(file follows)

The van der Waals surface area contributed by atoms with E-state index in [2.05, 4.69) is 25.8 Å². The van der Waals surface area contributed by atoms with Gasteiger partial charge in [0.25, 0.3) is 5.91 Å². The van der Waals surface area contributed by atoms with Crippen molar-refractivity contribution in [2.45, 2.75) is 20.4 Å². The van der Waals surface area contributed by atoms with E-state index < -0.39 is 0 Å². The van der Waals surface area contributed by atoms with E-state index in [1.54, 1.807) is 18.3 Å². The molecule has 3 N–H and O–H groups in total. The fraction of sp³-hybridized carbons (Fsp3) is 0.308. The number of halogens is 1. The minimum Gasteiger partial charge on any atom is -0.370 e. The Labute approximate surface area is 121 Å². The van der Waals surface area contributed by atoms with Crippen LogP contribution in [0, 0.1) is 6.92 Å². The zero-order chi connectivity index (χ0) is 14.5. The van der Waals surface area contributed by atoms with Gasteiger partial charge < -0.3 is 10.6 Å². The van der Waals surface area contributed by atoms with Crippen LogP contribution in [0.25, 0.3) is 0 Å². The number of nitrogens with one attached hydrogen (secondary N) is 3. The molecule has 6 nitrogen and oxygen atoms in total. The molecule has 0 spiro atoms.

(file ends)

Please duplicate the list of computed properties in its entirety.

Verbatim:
The van der Waals surface area contributed by atoms with E-state index in [2.05, 4.69) is 25.8 Å². The van der Waals surface area contributed by atoms with Gasteiger partial charge in [0.25, 0.3) is 5.91 Å². The van der Waals surface area contributed by atoms with Crippen molar-refractivity contribution in [2.45, 2.75) is 20.4 Å². The van der Waals surface area contributed by atoms with E-state index < -0.39 is 0 Å². The van der Waals surface area contributed by atoms with E-state index in [1.54, 1.807) is 18.3 Å². The molecule has 3 N–H and O–H groups in total. The fraction of sp³-hybridized carbons (Fsp3) is 0.308. The number of halogens is 1. The minimum Gasteiger partial charge on any atom is -0.370 e. The Labute approximate surface area is 121 Å². The van der Waals surface area contributed by atoms with Crippen LogP contribution in [0, 0.1) is 6.92 Å². The zero-order chi connectivity index (χ0) is 14.5. The van der Waals surface area contributed by atoms with Gasteiger partial charge < -0.3 is 10.6 Å². The van der Waals surface area contributed by atoms with Crippen LogP contribution in [0.25, 0.3) is 0 Å². The number of nitrogens with one attached hydrogen (secondary N) is 3. The molecule has 6 nitrogen and oxygen atoms in total. The molecule has 0 spiro atoms.